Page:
EARLIER THIS YEAR, William McGowan published an important book on how the media covers race in America. Coloring the News received a surprising number of favorable reviews. Even those who disagreed with his conclusions gave McGowan credit for his thorough reporting and his willingness to address a media taboo. The book sold well, too, considering that it examines just one part of a broader topic--media bias--that some view as settled and others dismiss as banal.
With optimism that perhaps shows our naivete, some of us hoped that sales were brisk because network executives and local news directors bought dozens of copies to hand out to reporters, producers, editors, and other news decision-makers. For too long, as McGowan convincingly demonstrates, many in this crowd have conceived and developed stories that reflect one specific worldview. The most controversial manifestation of this groupthink is race-norming--the practice of requiring reporters and editors to count sources and photo subjects by skin color. In some cases, news organizations even based promotions on the "success" rate.
It's probably too early to judge, but an e-mail I received last week demonstrates that there are still people who could learn from McGowan's study. It came from a journalism e-mail list to which I subscribe. Other subscribers use the list to share story ideas, to keep in touch, and occasionally, to request help on stories.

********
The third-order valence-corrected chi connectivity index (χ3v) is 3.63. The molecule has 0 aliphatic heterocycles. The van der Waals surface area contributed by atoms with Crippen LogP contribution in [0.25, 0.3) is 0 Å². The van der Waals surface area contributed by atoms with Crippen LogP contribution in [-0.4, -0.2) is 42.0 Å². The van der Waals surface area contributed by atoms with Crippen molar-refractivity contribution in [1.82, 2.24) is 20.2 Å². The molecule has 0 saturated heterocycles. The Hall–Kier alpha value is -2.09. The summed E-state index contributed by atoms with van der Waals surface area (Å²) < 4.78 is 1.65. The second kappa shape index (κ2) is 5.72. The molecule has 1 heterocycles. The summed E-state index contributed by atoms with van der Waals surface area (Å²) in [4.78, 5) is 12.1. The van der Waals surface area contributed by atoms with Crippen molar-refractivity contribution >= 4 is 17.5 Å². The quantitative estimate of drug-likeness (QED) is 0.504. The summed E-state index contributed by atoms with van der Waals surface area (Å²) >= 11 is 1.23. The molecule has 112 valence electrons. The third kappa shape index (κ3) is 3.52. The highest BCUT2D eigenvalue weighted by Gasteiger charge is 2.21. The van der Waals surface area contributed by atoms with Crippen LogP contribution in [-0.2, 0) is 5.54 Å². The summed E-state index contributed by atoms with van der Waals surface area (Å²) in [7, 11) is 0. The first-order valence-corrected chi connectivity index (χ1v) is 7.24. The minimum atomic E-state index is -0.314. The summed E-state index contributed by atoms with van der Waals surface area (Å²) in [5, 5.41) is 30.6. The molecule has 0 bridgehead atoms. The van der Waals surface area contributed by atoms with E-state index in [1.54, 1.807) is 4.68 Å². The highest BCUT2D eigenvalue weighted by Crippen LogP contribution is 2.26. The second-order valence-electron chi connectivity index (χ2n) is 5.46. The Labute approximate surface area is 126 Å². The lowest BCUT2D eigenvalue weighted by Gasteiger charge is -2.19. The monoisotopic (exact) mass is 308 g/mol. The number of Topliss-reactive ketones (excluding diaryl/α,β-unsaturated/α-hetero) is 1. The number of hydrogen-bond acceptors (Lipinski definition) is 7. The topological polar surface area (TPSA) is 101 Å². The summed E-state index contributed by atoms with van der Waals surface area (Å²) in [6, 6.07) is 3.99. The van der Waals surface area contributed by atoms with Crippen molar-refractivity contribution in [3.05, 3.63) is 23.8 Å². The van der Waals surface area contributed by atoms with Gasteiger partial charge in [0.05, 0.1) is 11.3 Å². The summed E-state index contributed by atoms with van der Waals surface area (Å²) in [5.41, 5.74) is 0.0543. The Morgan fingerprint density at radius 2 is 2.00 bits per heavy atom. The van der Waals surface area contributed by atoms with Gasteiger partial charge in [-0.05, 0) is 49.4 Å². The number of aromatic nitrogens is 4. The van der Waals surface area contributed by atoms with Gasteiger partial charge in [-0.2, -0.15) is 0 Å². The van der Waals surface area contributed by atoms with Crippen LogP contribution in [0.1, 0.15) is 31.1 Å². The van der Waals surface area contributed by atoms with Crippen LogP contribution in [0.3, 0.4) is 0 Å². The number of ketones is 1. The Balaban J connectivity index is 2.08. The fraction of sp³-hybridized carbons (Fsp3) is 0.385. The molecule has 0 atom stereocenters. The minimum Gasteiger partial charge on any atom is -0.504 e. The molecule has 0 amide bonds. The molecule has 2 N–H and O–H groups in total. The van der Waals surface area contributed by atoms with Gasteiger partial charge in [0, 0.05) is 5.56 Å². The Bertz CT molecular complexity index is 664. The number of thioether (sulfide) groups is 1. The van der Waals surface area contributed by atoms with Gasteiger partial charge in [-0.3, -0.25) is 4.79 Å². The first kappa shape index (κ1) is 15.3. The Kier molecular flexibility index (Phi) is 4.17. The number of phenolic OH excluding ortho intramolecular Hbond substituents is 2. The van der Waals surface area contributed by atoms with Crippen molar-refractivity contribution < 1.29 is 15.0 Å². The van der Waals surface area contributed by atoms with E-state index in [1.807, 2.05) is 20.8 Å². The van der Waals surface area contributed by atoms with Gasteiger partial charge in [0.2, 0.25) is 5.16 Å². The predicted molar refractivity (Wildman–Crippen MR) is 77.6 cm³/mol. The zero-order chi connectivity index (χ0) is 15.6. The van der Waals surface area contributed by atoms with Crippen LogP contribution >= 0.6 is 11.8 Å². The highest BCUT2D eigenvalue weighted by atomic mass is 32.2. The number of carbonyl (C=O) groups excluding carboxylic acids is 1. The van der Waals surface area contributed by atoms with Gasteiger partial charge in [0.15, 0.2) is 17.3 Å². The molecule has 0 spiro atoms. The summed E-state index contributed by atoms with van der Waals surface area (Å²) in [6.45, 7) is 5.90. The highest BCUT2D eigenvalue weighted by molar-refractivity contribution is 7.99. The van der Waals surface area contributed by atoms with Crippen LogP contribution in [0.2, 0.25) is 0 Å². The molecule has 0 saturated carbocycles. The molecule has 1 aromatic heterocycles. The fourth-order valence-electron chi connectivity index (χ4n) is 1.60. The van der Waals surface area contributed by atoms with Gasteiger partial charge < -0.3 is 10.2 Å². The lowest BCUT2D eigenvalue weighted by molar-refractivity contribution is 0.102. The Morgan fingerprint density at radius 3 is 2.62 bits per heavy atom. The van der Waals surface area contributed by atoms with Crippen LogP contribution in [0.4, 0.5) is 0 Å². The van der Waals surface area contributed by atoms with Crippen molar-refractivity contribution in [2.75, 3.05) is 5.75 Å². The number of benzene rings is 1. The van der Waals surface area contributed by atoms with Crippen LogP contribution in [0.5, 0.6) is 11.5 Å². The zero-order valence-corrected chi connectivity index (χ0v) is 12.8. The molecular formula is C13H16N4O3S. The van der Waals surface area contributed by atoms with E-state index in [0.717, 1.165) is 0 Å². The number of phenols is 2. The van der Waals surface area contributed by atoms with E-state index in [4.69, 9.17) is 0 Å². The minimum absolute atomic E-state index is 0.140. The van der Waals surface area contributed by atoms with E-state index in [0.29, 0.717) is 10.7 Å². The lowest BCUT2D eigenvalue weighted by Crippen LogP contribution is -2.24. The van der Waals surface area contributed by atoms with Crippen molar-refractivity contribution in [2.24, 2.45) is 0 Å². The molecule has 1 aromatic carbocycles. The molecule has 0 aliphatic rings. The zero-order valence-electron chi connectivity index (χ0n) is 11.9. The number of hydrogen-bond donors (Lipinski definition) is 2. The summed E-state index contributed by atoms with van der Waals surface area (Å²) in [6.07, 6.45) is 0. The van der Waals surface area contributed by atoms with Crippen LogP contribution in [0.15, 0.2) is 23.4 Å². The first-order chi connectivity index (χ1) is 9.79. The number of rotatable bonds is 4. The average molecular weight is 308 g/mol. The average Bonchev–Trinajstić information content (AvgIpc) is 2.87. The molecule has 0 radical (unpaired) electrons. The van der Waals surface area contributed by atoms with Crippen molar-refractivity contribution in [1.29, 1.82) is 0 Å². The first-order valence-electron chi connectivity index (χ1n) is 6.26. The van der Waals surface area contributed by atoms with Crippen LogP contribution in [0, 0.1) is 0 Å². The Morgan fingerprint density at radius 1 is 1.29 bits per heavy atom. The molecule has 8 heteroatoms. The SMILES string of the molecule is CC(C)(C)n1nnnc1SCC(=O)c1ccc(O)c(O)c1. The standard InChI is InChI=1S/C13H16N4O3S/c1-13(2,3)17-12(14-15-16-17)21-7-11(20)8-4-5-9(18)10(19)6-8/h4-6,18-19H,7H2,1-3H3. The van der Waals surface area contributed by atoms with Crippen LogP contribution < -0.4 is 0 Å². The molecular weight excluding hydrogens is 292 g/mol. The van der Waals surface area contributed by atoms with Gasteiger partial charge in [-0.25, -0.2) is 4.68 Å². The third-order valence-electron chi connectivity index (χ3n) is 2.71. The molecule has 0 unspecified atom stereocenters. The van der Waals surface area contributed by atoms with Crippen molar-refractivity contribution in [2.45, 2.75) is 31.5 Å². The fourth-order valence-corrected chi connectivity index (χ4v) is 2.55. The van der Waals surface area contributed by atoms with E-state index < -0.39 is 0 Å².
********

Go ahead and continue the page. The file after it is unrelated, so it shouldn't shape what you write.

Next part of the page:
Here is the e-mail in its entirety:
"Hi everyone! I hope someone out there can help me. I'm looking for a young black entrepreneur--under 40, tech savvy, who has started his own dot-com or company--to profile for CNN NewsNight. Since this will be part of a series about race in America, the ideal candidate is someone who struggled or encountered discrimination while looking for jobs or working in the tech sector (also could be someone who became frustrated by the predominantly white male culture) and subsequently decided to strike out on his/her own. Or something along those lines. Could be anywhere in the U.S. If anyone knows of such a person or knows someone who does, please get in touch. Many thanks!"
There is no question that the person this journalist describes exists, somewhere. It's quite possible that the show will highlight a real problem. And I write this without knowing what other questions this CNN series will raise about race in America.
Still, aren't viewers and readers better served when reporters investigate an issue and then report on their findings? It is in that spirit of inquiry that I invite someone from "NewsNight"--the author of the e-mail or anyone else involved with the show--to elucidate the purpose of the series and the reporting that goes into it. We'll post the response here.
Stephen F. Hayes is a staff writer at The Weekly Standard.